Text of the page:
Friday 9 December 2016

Review: Absolutely: A Memoir by Joanna Lumley

Weidenfeld & Nicolson. €20.99
There's nothing fake about the musings and memories of actress Joanna Lumley, writes Margaret Carragher

Margaret Carragher

Published 30/01/2012 | 06:00

TRANSPARENT TALES: Joanna Lumley's honest and engaging memoirs provide a fascinating glimpse behind the actress's cool
exterior. 'Looking back, it strikes me how often in our lives we start again from scratch,' she says. Photo: David Conachy
TRANSPARENT TALES: Joanna Lumley's honest and engaging memoirs provide a fascinating glimpse behind the actress's cool exterior. 'Looking back, it strikes me how often in our lives we start again from scratch,' she says. Photo: David Conachy

For women of a certain age, posing with a cigarette in one hand and a glass in another is never a good idea.

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But Joanna Lumley does it anyway. Not once but several times in her lavishly illustrated new memoir the Absolutely Fabulous star of stage and screen is snapped juggling those two big no-nos. And still she manages to look, well, absolutely fabulous. How does she do it?

It helps that the lady herself is so obviously authentic and easy in her own skin: there's nothing fake or contrived here. And that transparency is never more manifest than in her writing.

An inveterate hoarder, Lumley's trove of 'stuff' amassed over a lifetime provides inspiration for the tales she so engagingly relates over 270 glossy pages.

Born in Kashmir in 1946 to an army family whose forebears for generations served in the far-flung reaches of the British Empire, Lumley's early life is of another era. Sailing between England and the Far East, as children she and her sister Aelene "washed in tin baths in sea water and showered with fresh water to wash away the salt". For two years the family was stationed in Hong Kong; for three in Kuala Lumpur.

"Malaya became my home utterly," writes Lumley, describing a life of "sultry tropical heat, sudden black thunderstorms and scarlet sunsets" where lives followed ordered paths.

"School at 8 o'clock ... until midday; then home on a road made of great chunks of crystal quartz, like stepping over diamonds ... ; a siesta after lunch, a walk to the tin mines with the dog; mucking about on the verandah or playing the wind-up gramophone until supper; then bath, reading, bed with the night sounds of Malayan creatures clicking and croaking through the closed shutters in the velvet blackness."

After such exotica, life in an English boarding school was never going to be easy, but Lumley took it gamely. Grainy images of her first school show a small Kent farmhouse with oast houses converted to circular classrooms, school desks fashioned from dining tables, and hospital-style beds crammed into spartan dormitories.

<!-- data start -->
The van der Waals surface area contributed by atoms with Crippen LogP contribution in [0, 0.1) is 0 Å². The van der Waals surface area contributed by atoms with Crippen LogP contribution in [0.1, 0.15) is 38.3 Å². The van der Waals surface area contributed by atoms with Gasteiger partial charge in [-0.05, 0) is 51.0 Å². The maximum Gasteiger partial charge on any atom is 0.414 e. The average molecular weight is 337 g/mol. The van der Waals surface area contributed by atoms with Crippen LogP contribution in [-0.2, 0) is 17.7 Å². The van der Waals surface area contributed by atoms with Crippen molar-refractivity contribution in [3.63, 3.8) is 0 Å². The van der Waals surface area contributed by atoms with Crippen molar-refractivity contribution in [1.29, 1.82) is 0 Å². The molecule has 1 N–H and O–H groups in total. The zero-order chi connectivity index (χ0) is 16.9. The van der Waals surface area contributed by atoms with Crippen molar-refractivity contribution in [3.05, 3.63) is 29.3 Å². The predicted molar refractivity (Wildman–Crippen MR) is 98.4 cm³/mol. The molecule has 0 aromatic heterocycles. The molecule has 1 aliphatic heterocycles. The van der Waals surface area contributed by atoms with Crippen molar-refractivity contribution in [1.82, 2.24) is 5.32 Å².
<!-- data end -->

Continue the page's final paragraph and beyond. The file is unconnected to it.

Things improved with a move to a convent school in Hastings. Lumley's recollections of her time here reads rather like Enid Blyton on speed: blazer pockets stuffed with pet mice, frizzy hair, spots, sugar-stiffened petticoats under summer dresses. At trice daily chapel "we wore chapel veils ... which we were supposed to keep neatly folded so that they could be accessed at a moment's notice, presumably for emergency praying".

Meanwhile, Sixties London beckoned, "huge and wicked like a distant stalker with sweets".

Aged 18, the aspiring MAW (model, actress, whatever) moved into a tiny flat off Earl's Court Road with no lift, no fridge and a rented gas stove -- "Paradise!"

Images from the period show Lumley, pan-sticked and panda-eyed in 'doped existentialist' mode. "I was clearly longing to look like an actress suffering from strangeness," she wryly observes.

Fast forward, as she does, haphazardly, from MAW to 21-year-old single mother, and wistful musings on the fleeting nature of childhood.

"It seems that only moments elapse between tidying up toy soldiers one day and being picked up in a car driven by your child the next."

For the most part, Lumley glosses over glittering career highlights in favour of random reminiscences of times past. Her shoulder-rubbing with Hollywood legends like Ava Gardner and David Niven, Rod Steiger and Anthony Perkins are related in little more than a paragraph; hob-nobbing with royalty and heads of state ditto; even her Ab Fab period is curiously downplayed. It's as if one mustn't boast, or namedrop -- so vulgar, darling.

By contrast, she rattles wonderfully on about her travels -- in search of the Northern Lights; to rapidly vanishing rainforests; through Egypt, the Sudan, Ethiopia, Uganda and thick Rwandan jungle to the source of the Nile.

But for all her colourful tale-telling, Lumley is at her best in random musing mode.

"Looking back, it strikes me how often in our lives we start again from scratch," she observes apropos of nothing.

"You start school as a baby aged five, and leave aged 17 going on 60. Then you start again in the wide, wide world as a green and innocent beginner, behaving like a child, with new boyfriends, and hair in bunches and immature thoughts about how the world should be run ... and slowly the world turns, and suddenly you're struggling with forms to fill in and bills to pay. Your children grow and eat like wolves; and life seems like hard work with none of the rewards you thought would come your way simply by being a grown-up. Then comes the time to retire and back you go again holding hands on the beach and laughing as you eat apples with your dentures firmly attached with glue to your gums. Then ... back to being babies again, balding and in need of care and feeding, and one day the end comes ... There has to be a way of looking at it to make a story, to make sense of it."

A world away from her Ab Fab alter ego, in Absolutely, Joanne Lumley provides a fascinating glimpse behind the cool exterior of a wry, insightful and, dare one say it, absolutely fabulous woman.

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